Teen Vogue: What Defunding Police Means for Mental Health Care

This vital addition to carceral, prison, and disability studies draws important new links between deinstitutionalization and decarcerationIn her book Decarcerating Disability: Deinstitutionalization and Prison Abolition, Ben-Moshe outlines how people fought for a new paradigm in mental health treatment before. Beginning in the 1960s, widespread deinstitutionalization sparked by disability activists shut down asylums across the country. Many see this movement now as a failure because it led to more people with mental illness being herded into jails and prisons. But Ben-Moshe argues that this was a pivotal step in abolition by grass-roots organizing. It just so happens that privatization of care and a punitive culture kept people from having autonomy over their livelihoods. Going back to our activist roots could be the answer to that.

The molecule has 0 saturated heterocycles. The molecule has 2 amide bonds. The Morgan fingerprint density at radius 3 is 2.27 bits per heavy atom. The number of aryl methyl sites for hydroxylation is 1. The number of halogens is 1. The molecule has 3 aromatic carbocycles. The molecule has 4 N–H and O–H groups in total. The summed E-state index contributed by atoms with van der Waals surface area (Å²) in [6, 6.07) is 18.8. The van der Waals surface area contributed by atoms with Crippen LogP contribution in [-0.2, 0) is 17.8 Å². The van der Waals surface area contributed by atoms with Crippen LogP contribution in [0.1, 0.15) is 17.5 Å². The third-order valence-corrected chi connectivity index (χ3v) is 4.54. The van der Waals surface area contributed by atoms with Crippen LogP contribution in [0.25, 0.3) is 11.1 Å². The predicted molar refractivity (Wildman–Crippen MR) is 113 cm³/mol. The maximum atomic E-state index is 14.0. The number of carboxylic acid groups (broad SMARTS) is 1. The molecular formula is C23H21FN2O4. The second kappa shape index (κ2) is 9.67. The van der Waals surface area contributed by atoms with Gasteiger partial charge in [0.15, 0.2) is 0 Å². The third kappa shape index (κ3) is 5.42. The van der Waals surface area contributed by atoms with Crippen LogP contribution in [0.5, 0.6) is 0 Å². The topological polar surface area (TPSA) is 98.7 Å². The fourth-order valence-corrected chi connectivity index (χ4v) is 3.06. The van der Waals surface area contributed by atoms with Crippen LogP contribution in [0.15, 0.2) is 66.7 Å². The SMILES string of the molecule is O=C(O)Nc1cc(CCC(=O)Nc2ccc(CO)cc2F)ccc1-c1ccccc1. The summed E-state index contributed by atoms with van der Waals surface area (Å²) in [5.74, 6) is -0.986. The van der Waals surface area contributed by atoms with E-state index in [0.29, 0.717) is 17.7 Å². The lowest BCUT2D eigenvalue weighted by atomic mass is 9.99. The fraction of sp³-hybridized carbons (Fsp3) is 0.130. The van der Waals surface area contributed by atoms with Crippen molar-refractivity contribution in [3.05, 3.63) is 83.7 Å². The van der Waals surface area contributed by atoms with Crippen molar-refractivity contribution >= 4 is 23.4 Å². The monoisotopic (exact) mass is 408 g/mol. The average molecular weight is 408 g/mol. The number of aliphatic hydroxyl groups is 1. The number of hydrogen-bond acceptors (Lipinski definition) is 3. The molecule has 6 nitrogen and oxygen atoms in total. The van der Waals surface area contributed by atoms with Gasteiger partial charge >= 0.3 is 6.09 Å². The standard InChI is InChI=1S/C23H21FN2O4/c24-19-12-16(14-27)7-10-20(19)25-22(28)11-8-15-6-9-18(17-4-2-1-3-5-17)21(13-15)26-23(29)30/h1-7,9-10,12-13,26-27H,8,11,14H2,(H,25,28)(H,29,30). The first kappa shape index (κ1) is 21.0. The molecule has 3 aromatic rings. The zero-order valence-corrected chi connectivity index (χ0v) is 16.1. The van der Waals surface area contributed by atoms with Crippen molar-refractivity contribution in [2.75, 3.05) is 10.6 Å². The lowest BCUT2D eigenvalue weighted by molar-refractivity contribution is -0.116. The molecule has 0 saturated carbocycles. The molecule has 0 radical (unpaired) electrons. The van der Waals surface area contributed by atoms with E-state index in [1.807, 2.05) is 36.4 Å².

"The only way peer networks are going to happen is through people who have direct experience. And it doesn't have to be state-funded,” Ben-Moshe says.

Read the full article at Teen Vogue 

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